In learning how to read and get to know people, there is nothing more old-fashioned and perhaps effective than asking questions. Whether the questions are direct or indirect, one can gather a lot of valuable information on someone through the nature of their answers. Job interviewers, personality test makers, interrogators, and professional profilers all know the right questions to ask people to find out details that will help their cause.
While there are hundreds of questions, and scenarios in which they’re asked, there are some key foundations that will give great insight into the mind, character, and intentions of another. Building upon this groundwork starts with finding out one’s principles, values, and beliefs.
Once we have this kind of intelligence, the rest tends to fill in itself. From here we can see if language, behavior, and actions all line up with the picture an individual paints of him or herself. Human behavior is quite complex, and it’s important to note, that while the information we gain from the following questions will help us in reaching defining qualities of another, they are never absolute.
There are many influences and experiences that we encounter in life. Certain situations may and can cause change in our ideals and self-concepts; for better or worse. But to know what an individual finds important right now, through these foundations, will reveal true priorities and character.
Answers to our questions then become more of a helpful guide in the journey of getting to know those we are interested in, and those that we learn we’d rather stay away from.
Shall we begin then? (The answer is yes)
Principles – Self-evident guidelines recognized and applied in personal and social situations by an individual. They are associated with respect to self, others, and the understanding of action and consequence. They can be learned or adopted rules of conduct as well.
Principles will help us to predict what actions a person will take in a given situation. Five leading questions to further reveal these qualities are:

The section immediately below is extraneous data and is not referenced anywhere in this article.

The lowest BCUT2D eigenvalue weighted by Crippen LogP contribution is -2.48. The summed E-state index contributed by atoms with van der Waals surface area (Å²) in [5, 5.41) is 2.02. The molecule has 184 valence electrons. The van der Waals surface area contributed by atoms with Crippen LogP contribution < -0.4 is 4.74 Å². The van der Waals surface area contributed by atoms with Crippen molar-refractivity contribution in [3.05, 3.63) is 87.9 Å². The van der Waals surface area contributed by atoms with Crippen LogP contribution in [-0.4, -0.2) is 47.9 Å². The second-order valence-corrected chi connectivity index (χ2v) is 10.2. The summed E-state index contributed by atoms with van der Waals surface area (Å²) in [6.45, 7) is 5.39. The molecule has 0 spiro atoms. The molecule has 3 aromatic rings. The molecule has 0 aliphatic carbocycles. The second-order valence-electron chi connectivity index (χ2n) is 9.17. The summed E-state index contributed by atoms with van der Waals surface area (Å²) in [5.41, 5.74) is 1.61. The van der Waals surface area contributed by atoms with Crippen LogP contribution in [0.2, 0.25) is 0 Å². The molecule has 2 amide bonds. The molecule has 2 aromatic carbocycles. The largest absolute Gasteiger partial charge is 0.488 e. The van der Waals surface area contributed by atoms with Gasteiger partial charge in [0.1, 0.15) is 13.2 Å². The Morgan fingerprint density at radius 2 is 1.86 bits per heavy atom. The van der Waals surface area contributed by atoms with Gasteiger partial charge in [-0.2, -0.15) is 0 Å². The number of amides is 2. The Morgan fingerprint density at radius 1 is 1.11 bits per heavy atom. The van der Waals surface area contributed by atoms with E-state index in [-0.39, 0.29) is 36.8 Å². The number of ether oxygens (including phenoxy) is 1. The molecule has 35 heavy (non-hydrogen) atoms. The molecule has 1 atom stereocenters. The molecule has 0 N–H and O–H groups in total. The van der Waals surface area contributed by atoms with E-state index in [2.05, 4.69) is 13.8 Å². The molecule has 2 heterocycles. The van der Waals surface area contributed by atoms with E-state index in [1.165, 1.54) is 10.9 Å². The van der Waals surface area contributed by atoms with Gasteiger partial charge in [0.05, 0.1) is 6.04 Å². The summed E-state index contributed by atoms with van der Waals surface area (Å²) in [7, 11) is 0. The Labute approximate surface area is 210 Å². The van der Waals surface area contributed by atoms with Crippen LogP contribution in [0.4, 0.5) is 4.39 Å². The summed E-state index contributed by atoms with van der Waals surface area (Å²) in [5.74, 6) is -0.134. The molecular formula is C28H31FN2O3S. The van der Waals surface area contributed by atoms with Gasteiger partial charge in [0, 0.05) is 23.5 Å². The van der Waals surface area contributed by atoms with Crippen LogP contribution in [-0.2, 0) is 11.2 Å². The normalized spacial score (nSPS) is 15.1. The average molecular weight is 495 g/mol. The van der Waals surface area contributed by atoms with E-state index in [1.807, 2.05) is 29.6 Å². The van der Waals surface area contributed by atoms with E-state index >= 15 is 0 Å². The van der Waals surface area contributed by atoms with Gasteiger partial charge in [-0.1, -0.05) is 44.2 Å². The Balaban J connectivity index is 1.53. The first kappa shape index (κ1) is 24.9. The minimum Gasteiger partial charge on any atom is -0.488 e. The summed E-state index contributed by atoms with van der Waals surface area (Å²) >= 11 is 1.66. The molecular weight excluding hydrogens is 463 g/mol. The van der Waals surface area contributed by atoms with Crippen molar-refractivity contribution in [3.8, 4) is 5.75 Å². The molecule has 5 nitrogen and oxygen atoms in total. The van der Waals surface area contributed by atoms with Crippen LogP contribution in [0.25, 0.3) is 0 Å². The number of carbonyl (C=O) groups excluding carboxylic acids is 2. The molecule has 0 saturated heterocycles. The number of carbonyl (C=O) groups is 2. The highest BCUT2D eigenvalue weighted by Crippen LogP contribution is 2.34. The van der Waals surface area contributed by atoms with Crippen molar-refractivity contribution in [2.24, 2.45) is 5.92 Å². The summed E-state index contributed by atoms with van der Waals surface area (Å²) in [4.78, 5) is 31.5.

- How would you react if you were treated like…?
- Do you agree with this (opinion, ideal, action, other principle)…?
- What makes you angry?
- Why did you choose (the red pill)…?
- Why is your time* important?
Principles tend to be centered around right and wrong, good and bad, and to be outstanding and rise above in precarious or testing conditions; for the betterment of yourself, others, and the world we live in.
For example, it is a common esteemed principle to find justice rather than seek revenge. It is a communal behavioral understanding and practice.
Many that have worked in the service industry, on principle, will tip their server regardless of the quality of service. They have been there, understand the dynamics and stresses of the job, and can empathize with other restaurant and service industry workers. In principle, it is a form of respect and known to be appreciated by the server when compensated well for their time taking care of you.
It just shows great practice of taking care of other people when given the opportunity.
People have revealed that they judge a person by the way they treat a waiter. The theory of principle goes, if this person has ill-regard for another human, it speaks bigger volumes of that individual’s character and behavior than it ever would of the person being in a server position.
People like to reply, “I would do this or that on principle alone.” At this juncture, we can ask directly, “What is that principle?”
We may learn something new to adapt to and expand our own principles, or be repulsed by the low standards in which a person feels they have to treat others, and move on!
*Though time may be associated with a value, how we operate within it can help define and expose the principles we live by.
Getting In Touch With Values
Values – What one has been given, awarded, taken possession of, or earned through inheritance, nature, study, creation, or discovery. Values are held with intense care and guarded passionately.
To learn what values a person might have, five questions to ask are:
- Where are you from?
- What are your goals?
- How is your relationship with your parents?
- What do you look for in another person when dating?
- What lessons has life taught you?
When we find out the answers to these questions, we start to see a heart felt personal care of life accomplishments, concerns, and desires of the individual. One of the answers to the above questions, knowing where a person is from, can start to paint a geographical picture of traditional upbringings and town reputations of its people.
Of course, not all citizens are going to have the same track record or be in line with the vibe of their hometown, but it will nonetheless give us an idea of our subject’s growth environment. Which is a key factor in understanding why a person may value things differently or the way that they do.
For example, in Pittsburgh, Pennsylvania, the average local is known for being a huge fan of the city’s NFL team the Steelers. Deciphering this dominant trait of the city’s people, one will find that the community as a whole is proud of its city and history.